Pollution Prevention / Good Housekeeping

The 6 planned activities prevent storm water pollution associated with municipal activities are:

  1. Drainage crew operations: The City has established a crew within the Public Works Department with responsibility for maintaining and repairing the public storm drainage system. Their operations include inspection of the storm sewer system, catch basin cleaning, making necessary repairs to the system and removing log-jams from City streams.
  2. Street sweeping program: The City contracts with an outside vendor for street sweeping services. The street sweeping program involves cleaning of all curbed streets within the city (approximately 232 curb miles) and four publicly-owned parking lots. The frequency of cleaning varies from once a week in the City center area to bi-monthly in lower-use residential streets.
  3. Leaf/brush pickup programs: The City provides leaf and brush pick-up services that are available to all city residents free of charge. The leaf pick-up program begins operation early November and continues until early January. All areas of the City receive the pick-up service three times over this period. The collected leaves are deposited at a City-owned lot for composting. The brush pick-up program, which is provided upon request, begins in April and continues until October. The collected brush is transported to a local waste disposal company, Rumpke, where it is composted.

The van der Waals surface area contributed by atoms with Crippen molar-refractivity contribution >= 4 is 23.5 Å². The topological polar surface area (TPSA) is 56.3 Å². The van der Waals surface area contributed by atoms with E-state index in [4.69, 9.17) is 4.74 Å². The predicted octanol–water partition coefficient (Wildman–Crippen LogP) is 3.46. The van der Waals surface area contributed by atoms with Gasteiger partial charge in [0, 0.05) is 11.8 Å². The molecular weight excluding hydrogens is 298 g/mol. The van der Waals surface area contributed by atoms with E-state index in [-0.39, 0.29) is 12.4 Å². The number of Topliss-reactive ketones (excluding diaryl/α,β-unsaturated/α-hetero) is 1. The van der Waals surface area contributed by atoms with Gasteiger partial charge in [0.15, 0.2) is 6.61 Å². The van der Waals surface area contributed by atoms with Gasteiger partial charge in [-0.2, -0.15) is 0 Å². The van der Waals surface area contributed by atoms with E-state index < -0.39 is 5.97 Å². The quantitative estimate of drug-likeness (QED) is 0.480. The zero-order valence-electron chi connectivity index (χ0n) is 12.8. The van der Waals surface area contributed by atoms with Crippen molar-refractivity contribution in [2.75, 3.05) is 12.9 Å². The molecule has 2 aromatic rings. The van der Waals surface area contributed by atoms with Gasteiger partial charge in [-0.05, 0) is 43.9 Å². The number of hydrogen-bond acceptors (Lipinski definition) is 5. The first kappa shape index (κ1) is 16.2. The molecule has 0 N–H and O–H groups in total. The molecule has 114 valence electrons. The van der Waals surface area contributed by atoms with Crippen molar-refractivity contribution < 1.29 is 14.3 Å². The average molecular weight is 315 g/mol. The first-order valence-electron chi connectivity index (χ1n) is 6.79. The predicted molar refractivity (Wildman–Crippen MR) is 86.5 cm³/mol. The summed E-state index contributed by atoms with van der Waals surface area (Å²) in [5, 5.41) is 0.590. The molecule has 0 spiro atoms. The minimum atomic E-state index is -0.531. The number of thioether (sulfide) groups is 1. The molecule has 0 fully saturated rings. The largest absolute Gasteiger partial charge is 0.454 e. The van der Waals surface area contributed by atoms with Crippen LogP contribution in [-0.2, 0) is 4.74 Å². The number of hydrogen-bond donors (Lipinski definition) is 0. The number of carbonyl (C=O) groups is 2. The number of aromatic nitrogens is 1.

4. Fleet maintenance program: The City’s fleet maintenance program minimizes the potential for any storm water pollution. Preventative measures used include the following:
    • All City fleet maintenance operations are conducted within the main garage at the Public Works facility. This area is completely enclosed and features numerous spill control measures.
    • The Public Works facility includes an enclosed truck wash which is used to wash City-owned vehicles. Wash-water is discharged to the sanitary sewer system.
    • All waste oil generated through fleet maintenance operations will be either re-used on-site in a waste oil furnace or recycled.
    • The City uses only above-ground fuel storage tanks which are equipped with leak detection.
  5. Snow removal program: The City’s current snow removal program is based on the use of salt and calcium chloride. Although the amounts can vary widely from year to year, an average of 3,000 tons of salt and 1,800 gallons of calcium chloride are used annually. The salt is stored in a 4,000 ton capacity salt barn. All calcium chloride is stored in a 5,600-gallon tank.
  6. City staff training: The City has developed a training program for selected City staff involved in activities that could impact storm water quality. These staff members include representatives from the Parks and Public Works Departments. The training is focused on minimizing the potential for storm water pollution from park and golf course maintenance, fleet maintenance, street maintenance and storm sewer maintenance. These training sessions are conducted bi-annually.